Disclaimer: This is not a fun post. It’s long, probably convoluted, and I’m afraid there aren’t many pictures, but I promise you, our story starts to get better after this. It’s a hugely important part of the Tett House narrative, and it has to be told, so bear with me.
The day we got the key to Tett House (see Part 8) we discovered our well had been vandalized and contaminated with diesel.
We didn’t know all the details right away, and had to go through many channels before we had all the answers, but it was ultimately confirmed by each professional we consulted. Shortly before we moved in, someone poured a jerry can of diesel down the well.
What a housewarming gift. I would have infinitely preferred brownies baked by a new neighbour. Except we really didn’t have any neighbours. Trevor, Oliver & I were spending our first weekend in our new house in a new community, but we were in trouble and we knew no one. We couldn’t drink the water or brush our teeth with it. We couldn’t bathe in it. We weren’t sure if it was OK to flush the toilets, or even stay in the house. Joey, our new plumber and electrician, was the only person we could think of to call, as he had accompanied us on our last visit to the home two weeks before.
Our first morning at Tett House.
Joey stopped in as a favour on a Saturday night after having ice cream in town with his family. To say we were grateful is a radical understatement. He ran the water in the kitchen and could smell what we all thought was gasoline right away. He said immediately, “This wasn’t like this two weeks ago.”
He used a portable meter to test the water for hydrocarbons, confirmed a positive reading, and expressed his concern that someone had vandalized the well on purpose. He told us we needed to have the water specially tested by a laboratory and then contact the Ministry of the Environment for further instructions. He also advised us to call our lawyer. At the time, we couldn’t tell for sure if someone had poisoned our well or we had unknowingly bought a contaminated property. We soon found that neither scenario was going to be easy or cheap to address.
Trevor and I felt like we were in the middle of a nightmare. It was the May 24 long weekend, and we had to find somewhere to stay, but all the local hotels were booked up. We also had 4 different sets of contractors ready to start work after the holiday, and five major appliances scheduled for delivery over the next two weeks.
Everyone and everything had to be put on hold. Our whole world seemed to grind to a halt, and yet it was also spinning out of control so quickly, it was making us sick.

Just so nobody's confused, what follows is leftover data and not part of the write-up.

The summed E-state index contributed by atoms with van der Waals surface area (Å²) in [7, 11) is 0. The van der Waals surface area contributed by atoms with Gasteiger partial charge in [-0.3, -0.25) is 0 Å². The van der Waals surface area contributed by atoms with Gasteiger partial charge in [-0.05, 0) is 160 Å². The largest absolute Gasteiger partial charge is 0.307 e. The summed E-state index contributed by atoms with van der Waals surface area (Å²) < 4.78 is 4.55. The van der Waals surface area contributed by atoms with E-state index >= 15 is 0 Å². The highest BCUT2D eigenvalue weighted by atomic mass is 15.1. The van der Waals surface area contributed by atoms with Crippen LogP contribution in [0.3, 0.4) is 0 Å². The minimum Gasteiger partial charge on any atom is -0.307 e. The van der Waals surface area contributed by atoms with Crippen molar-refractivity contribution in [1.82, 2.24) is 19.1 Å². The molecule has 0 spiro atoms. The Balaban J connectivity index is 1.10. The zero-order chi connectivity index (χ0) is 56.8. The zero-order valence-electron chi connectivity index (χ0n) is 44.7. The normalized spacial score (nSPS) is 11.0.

What do you do when someone vandalizes the well on your newly purchased property? No one could tell us. We discovered that we were in a largely unprecedented situation. Our realtor didn’t know. Our realtor’s boss didn’t know. Our lawyer didn’t know. Our new insurance broker didn’t know. Joey the plumber didn’t know. A well technician I called for advice didn’t know.
Well. We are now in the unenviable position of being able to tell you exactly what to do when someone vandalizes your well. Yay, us!
First, we had to call some of my relatives, who lived an hour away, and ask them to take us in for the weekend. It was midnight by the time we got there, tired and stressed.
We had to take samples of the water to a lab in Ottawa and pay for a special and expensive test that isolates hydrocarbons. It took several days, but came back positive for high levels of diesel.
We contacted the Ministry of the Environment, who advised us to hire an environmental consultant, and told us to report to our local health unit.
We found an amazing consultant who guided us every step of the way. She was incredibly sensitive to our situation, as well as very knowledgable and professional. She told us the first thing we had to do was identify whether the diesel was in the water due to a contaminated aquifer (underground) or whether it was, in fact, an act of vandalism.
We had to hire a company of well technicians to pump the well dry, remove and clean the pump, scrub the well-casing, and properly dispose of the polluted water. After this, the fresh water coming in from underground had to be immediately tested. If it was clean, the contamination wasn’t environmental. But, if it tested positive for diesel as well, then we’d be looking at a bigger problem. Then, a series of test drills would have to be made in all directions (at our expense) until the source of contamination was found, which could run up into the hundreds of thousands of dollars and effectively bankrupt us.